Zimbabweans Face Difficult Choice as Permit Deadline Approaches

From 1 January 2023, hundreds of thousands of Zimbabweans and their children will no longer be able to live, work and go to school legally in the republic, writes Tariro Washinyira for GroundUp. This is due to the government’s decision to terminate the Zimbabwean Exemption Permit (ZEP) at the end of 2022.

Some Zimbabweans who held ZEPs shared their anxiety and anguish as they face deportation, uprooting their lives and children and starting all over again in Zimbabwe, or continuing to live in South Africa as undocumented aliens.

Shepherd Muroyiwa who has been running a small market in Parow, Cape Town since 2009, said: “”There are no other people [here] selling what I specialise in. Moving to Zimbabwe would mean the death of my family’s livelihood … We don’t know how we will survive.”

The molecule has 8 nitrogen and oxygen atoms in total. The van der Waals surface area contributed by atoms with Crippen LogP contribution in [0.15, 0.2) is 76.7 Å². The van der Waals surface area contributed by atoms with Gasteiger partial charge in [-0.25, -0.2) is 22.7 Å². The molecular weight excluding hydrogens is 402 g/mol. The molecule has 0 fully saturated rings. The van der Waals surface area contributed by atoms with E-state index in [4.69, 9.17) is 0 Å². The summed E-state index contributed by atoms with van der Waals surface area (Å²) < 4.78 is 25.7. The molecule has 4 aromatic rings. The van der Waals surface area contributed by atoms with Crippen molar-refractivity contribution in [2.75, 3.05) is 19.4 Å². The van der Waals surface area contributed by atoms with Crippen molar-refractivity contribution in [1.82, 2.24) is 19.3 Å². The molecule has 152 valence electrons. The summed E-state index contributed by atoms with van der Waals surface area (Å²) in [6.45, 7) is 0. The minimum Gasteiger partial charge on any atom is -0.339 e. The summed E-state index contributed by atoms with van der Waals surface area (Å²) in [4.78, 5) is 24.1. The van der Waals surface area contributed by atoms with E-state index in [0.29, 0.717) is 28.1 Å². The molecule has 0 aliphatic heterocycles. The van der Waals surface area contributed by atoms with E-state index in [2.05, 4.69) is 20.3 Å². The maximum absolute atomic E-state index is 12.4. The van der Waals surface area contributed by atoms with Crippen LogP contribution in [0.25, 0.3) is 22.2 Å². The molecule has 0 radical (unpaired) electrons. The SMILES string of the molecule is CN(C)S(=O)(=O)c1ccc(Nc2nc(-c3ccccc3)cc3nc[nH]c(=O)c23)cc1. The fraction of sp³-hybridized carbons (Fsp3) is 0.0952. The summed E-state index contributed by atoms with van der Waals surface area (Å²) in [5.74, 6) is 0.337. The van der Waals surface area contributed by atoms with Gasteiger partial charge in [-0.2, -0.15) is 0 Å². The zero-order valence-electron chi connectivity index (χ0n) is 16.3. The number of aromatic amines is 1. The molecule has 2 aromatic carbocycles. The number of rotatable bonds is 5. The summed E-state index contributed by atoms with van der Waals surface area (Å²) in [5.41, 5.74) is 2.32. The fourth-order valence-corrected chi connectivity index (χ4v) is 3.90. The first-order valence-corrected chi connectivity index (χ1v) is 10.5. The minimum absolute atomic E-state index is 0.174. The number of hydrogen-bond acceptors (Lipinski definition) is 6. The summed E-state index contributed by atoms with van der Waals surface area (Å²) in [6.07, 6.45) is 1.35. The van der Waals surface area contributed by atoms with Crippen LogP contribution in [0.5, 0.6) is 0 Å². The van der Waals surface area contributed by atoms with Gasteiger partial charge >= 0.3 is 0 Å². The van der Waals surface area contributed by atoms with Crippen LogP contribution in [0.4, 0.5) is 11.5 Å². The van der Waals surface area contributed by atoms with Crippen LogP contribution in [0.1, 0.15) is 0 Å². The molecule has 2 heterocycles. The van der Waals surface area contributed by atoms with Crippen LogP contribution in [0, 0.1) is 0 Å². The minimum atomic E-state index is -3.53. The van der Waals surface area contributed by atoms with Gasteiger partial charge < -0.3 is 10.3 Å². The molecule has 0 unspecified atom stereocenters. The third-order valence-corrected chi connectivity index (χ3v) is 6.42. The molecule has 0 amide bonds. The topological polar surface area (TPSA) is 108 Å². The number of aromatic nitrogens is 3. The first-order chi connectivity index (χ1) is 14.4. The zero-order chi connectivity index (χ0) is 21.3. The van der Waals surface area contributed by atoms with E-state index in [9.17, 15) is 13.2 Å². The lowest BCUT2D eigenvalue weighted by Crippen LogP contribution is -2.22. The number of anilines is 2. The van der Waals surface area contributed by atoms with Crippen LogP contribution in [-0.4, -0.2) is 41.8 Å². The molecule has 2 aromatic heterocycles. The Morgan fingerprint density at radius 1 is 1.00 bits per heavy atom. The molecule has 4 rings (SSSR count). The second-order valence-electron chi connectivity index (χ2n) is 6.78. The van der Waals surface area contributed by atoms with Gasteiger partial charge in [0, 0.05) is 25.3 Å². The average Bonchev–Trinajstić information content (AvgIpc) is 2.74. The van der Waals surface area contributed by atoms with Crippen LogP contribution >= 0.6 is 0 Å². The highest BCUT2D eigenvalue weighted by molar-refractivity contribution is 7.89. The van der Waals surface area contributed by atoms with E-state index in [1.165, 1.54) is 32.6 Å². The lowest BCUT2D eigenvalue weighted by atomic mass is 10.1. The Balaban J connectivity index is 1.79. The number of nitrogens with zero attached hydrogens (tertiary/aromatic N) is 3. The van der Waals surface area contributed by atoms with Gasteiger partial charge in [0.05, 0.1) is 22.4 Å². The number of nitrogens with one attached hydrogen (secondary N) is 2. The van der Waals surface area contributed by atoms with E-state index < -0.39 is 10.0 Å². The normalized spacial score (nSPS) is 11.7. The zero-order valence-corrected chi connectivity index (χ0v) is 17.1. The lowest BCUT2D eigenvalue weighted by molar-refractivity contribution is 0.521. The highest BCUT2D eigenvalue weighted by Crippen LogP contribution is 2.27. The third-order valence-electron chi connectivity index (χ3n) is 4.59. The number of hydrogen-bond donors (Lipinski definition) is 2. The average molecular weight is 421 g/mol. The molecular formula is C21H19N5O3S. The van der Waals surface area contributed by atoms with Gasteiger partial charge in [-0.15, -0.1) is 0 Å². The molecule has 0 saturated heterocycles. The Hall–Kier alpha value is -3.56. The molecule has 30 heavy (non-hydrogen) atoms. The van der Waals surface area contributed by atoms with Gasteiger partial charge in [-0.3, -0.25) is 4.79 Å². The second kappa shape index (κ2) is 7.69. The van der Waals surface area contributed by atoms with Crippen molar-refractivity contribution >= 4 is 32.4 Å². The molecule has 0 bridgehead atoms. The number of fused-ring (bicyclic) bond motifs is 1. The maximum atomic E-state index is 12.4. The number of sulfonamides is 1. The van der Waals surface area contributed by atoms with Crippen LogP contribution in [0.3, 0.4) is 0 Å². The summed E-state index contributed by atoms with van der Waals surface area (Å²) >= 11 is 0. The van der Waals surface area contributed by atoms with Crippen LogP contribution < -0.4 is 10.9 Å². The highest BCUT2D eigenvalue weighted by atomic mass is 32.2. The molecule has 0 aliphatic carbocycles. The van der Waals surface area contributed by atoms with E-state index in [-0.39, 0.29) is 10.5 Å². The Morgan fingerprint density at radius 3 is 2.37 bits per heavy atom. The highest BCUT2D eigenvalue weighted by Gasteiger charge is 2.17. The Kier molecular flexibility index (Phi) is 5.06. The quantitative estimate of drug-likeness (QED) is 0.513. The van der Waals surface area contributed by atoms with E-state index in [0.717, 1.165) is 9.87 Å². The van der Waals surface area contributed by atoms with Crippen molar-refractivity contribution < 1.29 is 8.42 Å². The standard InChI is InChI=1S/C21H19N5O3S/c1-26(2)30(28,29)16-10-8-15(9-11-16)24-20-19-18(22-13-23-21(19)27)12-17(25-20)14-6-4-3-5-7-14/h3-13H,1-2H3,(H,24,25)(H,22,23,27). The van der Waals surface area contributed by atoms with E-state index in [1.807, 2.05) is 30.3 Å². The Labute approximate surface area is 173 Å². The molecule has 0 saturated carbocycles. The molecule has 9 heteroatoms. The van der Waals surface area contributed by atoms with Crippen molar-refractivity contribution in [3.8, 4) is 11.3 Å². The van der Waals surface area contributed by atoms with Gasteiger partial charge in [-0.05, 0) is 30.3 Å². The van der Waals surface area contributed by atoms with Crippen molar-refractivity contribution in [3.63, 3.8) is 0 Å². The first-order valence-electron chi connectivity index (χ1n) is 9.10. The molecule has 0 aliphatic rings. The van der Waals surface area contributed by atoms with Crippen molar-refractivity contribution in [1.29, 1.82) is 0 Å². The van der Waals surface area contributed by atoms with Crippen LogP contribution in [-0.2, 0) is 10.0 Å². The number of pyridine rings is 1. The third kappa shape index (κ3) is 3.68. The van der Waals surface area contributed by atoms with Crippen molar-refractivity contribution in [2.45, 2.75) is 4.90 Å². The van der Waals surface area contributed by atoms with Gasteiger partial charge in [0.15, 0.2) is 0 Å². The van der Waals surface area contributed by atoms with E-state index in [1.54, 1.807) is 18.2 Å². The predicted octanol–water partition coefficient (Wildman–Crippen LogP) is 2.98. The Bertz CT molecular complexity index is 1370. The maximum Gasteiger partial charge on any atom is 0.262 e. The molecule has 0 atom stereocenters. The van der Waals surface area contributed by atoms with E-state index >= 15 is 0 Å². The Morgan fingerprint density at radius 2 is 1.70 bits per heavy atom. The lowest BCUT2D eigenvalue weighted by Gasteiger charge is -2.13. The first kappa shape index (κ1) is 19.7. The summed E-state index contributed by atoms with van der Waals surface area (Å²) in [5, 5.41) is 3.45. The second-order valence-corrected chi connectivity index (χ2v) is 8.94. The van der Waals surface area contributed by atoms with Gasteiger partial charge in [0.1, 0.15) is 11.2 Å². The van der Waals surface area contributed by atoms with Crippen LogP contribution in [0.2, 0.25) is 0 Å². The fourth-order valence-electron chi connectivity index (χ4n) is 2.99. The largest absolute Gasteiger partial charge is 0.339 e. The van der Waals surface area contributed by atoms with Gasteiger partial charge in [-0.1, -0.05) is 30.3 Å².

Another ZEP holder, who also asked to stay anonymous, teaches grade 5 maths. Only grade 8 to 12 maths teachers qualify for critical skills. “I will lose my job … Mentally it’s eating me up, trying to think how am I going to survive,” he said. “I had to run away from home, sleep in the mountains and eventually I came to South Africa. I had to sleep in a queue braving cold, rainy weather for days before I got asylum, which I renewed every six months before the government implemented DZP [now the ZEP.]”

The termination of the ZEP will leave about 178,000 Zimbabweans undocumented, as well as thousands of children who have been born in South Africa to parents hiolding the permit. The Helen Suzman Foundation is taking the Minister of Hom

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